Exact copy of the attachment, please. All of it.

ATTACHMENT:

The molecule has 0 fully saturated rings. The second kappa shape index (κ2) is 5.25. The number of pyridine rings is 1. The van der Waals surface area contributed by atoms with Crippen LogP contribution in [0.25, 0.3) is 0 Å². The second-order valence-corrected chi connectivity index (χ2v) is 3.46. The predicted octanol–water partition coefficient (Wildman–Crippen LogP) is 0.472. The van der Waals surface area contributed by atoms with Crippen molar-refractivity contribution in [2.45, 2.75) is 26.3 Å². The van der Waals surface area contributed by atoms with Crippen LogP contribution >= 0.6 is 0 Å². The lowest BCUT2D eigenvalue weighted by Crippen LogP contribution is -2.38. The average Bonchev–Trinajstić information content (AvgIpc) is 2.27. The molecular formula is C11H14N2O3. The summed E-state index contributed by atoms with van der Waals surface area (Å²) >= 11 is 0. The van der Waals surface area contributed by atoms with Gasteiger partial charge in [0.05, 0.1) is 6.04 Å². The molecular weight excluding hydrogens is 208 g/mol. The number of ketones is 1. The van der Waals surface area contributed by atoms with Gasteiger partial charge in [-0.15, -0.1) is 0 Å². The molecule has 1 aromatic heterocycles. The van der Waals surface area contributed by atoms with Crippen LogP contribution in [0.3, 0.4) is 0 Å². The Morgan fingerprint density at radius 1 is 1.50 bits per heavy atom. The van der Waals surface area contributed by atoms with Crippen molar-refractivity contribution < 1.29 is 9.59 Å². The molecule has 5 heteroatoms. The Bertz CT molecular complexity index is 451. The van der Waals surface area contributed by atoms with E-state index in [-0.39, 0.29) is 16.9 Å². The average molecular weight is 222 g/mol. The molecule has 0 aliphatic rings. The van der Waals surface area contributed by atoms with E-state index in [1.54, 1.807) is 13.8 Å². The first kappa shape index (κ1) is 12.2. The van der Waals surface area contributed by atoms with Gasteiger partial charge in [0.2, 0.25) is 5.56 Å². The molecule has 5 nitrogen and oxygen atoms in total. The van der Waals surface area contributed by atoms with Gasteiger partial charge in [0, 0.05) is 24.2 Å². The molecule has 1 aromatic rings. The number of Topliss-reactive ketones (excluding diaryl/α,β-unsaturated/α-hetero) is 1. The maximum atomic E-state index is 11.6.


The molecule has 0 fully saturated rings. The second kappa shape index (κ2) is 5.25. The number of pyridine rings is 1. The van der Waals surface area contributed by atoms with Crippen LogP contribution in [0.25, 0.3) is 0 Å². The second-order valence-corrected chi connectivity index (χ2v) is 3.46. The predicted octanol–water partition coefficient (Wildman–Crippen LogP) is 0.472. The van der Waals surface area contributed by atoms with Crippen molar-refractivity contribution in [2.45, 2.75) is 26.3 Å². The van der Waals surface area contributed by atoms with Crippen LogP contribution >= 0.6 is 0 Å². The lowest BCUT2D eigenvalue weighted by Crippen LogP contribution is -2.38. The average Bonchev–Trinajstić information content (AvgIpc) is 2.27. The molecular formula is C11H14N2O3. The summed E-state index contributed by atoms with van der Waals surface area (Å²) >= 11 is 0. The van der Waals surface area contributed by atoms with Gasteiger partial charge in [0.05, 0.1) is 6.04 Å². The molecular weight excluding hydrogens is 208 g/mol. The number of ketones is 1. The van der Waals surface area contributed by atoms with Gasteiger partial charge in [-0.15, -0.1) is 0 Å². The molecule has 1 aromatic heterocycles. The van der Waals surface area contributed by atoms with Crippen LogP contribution in [0.3, 0.4) is 0 Å². The Morgan fingerprint density at radius 1 is 1.50 bits per heavy atom. The van der Waals surface area contributed by atoms with Crippen molar-refractivity contribution < 1.29 is 9.59 Å². The molecule has 5 heteroatoms. The Bertz CT molecular complexity index is 451. The van der Waals surface area contributed by atoms with E-state index in [-0.39, 0.29) is 16.9 Å². The average molecular weight is 222 g/mol. The molecule has 0 aliphatic rings. The van der Waals surface area contributed by atoms with E-state index in [1.54, 1.807) is 13.8 Å². The first kappa shape index (κ1) is 12.2. The van der Waals surface area contributed by atoms with Gasteiger partial charge in [0.2, 0.25) is 5.56 Å². The molecule has 5 nitrogen and oxygen atoms in total. The van der Waals surface area contributed by atoms with Gasteiger partial charge in [0, 0.05) is 24.2 Å². The molecule has 1 aromatic rings. The number of Topliss-reactive ketones (excluding diaryl/α,β-unsaturated/α-hetero) is 1. The maximum atomic E-state index is 11.6.